Ardsley Cares Day returns to full pre-pandemic fervor this month, with nearly two dozen activities to benefit more than 20 organizations, all taking place on Saturday, Oct. 29, between 8 a.m. and 1 p.m.
In 2021, to allow for social distancing, the all-volunteer event was spread out. Dubbed “Ardsley Cares All Year,” each month was devoted to a specific activity. In 2020, the day devoted to good deeds was canceled.
Sponsored by the PTA since 2008, Ardsley Cares Day this year is reaching out to communities as disparate as the residents of senior living complexes, animal shelters, and the Andrus Children’s Center.
Helmed by co-chairs Melissa Iannuzzo-Feldman, Lindy Lipka, and Sarika Chawla, Ardsley Cares Day organizers have posted online guidance for which kinds of donations are suitable for which organizations. There are also online sign-up sheets for volunteers to choose shifts for clothing, food, and toy drives; cleanup programs and outdoor beautification projects; and direct donations. Visit ardsleypta.org/ardsley-cares.html.
Once again, children can volunteer to play sports and games with special needs children at the Andrus Field Day; the Youth Movement Against Alzheimer’s (YMAA) can work on crafts with Atria’s seniors; and at the end of the final shift, those with driver’s licenses will caravan to some of the organizations that are recipients of the clothing, canned goods, books, sporting equipment, and other items collected during the day.
Some volunteer shifts have been filling up. The Andrus Children’s Field Day, sorting and packing toiletry kits for local women’s shelters, painting rocks for the Peaceful Playground at Concord Road School, reading to children at the Ardsley Library, and sorting sporting goods for youth programs and children in need are popular.
Animal shelters are in luck. At Ardsley Middle School, volunteers will bake dog biscuits for the Yonkers Animal Shelter, or make dog toys and catnip pillows for Paws Crossed in Elmsford; others will bake dog biscuits at SPCA Westchester in Briarcliff Manor.
Several of the day’s approximately 20 committees, each of which oversees an activity, are promoting environmental consciousness. “Go Green Thumb,” sponsored by the Ardsley Garden Club, gives children of all ages the opportunity to spruce up and plant bulbs at the middle school’s Pollinator Garden. The Greenburgh Nature Center in Scarsdale will hold separate children’s and teen sessions to teach about sheet mulching, a way to combat invasive plants and help create a meadow. Pascone Park will be the setting for an activity open to those 12 and over: a tour of the rain garden, an explanation of how to manage stormwater, pollution, and ecology — and daffodil planting in the process.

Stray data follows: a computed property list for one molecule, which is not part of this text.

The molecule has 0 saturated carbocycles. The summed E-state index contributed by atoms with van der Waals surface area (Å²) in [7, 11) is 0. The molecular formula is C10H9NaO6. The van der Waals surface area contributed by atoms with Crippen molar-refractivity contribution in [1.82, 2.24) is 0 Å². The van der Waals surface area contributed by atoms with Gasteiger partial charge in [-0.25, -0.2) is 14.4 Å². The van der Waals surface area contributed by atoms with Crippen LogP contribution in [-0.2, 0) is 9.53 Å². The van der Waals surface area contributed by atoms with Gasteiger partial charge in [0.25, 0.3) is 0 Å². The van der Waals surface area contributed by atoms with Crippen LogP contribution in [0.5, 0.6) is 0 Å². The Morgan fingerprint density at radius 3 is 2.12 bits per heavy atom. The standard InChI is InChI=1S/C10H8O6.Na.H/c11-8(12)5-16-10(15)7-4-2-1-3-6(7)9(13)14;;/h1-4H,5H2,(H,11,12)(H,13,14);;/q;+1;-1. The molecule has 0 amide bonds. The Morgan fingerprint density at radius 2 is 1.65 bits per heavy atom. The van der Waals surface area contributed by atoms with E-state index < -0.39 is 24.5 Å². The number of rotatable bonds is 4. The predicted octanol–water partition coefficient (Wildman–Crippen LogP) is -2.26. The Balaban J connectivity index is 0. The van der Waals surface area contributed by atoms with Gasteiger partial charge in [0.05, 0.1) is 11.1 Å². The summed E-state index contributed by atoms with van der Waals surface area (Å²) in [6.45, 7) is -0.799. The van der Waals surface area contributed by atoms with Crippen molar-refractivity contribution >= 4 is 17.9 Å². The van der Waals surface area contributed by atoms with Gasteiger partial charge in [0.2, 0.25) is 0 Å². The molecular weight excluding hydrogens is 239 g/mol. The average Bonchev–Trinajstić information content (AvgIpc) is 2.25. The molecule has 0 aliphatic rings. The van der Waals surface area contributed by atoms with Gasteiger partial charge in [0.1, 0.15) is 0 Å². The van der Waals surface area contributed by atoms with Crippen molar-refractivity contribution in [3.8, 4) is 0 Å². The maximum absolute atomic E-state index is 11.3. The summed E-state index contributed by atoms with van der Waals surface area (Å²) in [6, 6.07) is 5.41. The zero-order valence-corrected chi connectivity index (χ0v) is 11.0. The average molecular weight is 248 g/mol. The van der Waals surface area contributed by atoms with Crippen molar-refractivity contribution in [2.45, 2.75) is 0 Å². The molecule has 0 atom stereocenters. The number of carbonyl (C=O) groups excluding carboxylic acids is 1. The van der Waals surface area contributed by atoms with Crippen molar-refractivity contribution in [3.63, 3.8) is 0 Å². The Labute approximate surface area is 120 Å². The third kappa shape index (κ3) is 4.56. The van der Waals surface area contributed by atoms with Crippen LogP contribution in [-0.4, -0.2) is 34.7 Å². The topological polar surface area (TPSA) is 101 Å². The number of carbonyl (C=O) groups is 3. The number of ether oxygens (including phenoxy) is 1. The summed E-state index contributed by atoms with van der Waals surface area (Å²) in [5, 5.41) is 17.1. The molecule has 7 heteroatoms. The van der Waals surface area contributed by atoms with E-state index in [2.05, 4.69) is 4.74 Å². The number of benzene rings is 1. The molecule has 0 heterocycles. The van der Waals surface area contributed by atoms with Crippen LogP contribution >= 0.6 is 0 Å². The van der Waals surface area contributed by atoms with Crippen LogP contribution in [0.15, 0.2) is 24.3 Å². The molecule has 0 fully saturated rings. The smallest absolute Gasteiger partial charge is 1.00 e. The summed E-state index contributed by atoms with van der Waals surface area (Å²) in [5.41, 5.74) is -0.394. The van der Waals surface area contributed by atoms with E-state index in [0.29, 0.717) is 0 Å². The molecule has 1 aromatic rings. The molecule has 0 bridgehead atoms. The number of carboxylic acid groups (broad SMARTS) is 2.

Lipka, Iannuzzo-Feldman, and Regina Dosso co-chaired the 2021 event. Ianuzzo-Feldman told the Enterprise on Oct. 3 that despite restrictions imposed by Covid-19, “We collected hundreds of toys from the community… at least 80 jackets, 50 pairs of boots. Hundreds of toiletry bags were made, hundreds of sandwich bags, at least 200 bags of sweatpants, coats, gloves scarves, hundreds of sweatshirts. People set up Amazon wish lists and sent it to us at the [Ardsley-Secor Volunteer] Ambulance Corps, because we had so many donations.”
“This year, from October 25 through October 29, each school will have a donation drop-off area,” she continued. “A bus will be planted at the police station where you can drop off donations.”
The PTA will have need of more volunteers for sorting and packing career clothing and laptops for the Foster Teen Employment Network; gently used or new fall or winter clothing for infants to adults, for the Sharing Shelf; and kitchenware, bedding, towels, toiletries, and children’s pajamas, for Hope’s Door, a shelter for victims of domestic violence.
The Sharing Shelf is a Port Chester-based clothing bank founded to meet the basic material needs of low-income children and teens in Westchester County, and help them remain in school by providing them with personal hygiene items and appropriate clothing.
“We started planning months ago,” Iannuzzo-Feldman noted. “This event has been in the works since last April.” After volunteers sign up, she explained, in one or two weeks, they’ll start receiving eblasts about what they need to do for their particular event. “We’ll remind people to start collecting their items, and start reminding them about where to donate,” she added.
The Ardsley Cares Day committee, especially its co-chairs, will be in constant motion well beyond October. Iannuzzo-Feldman stated, “We literally could not do it without each other.” She and Lipka are chairing again this year because, she explained, “It’s a great event; it’s a great way for a family to come out and help families in need, to help others, which is why we’re all doing it.”
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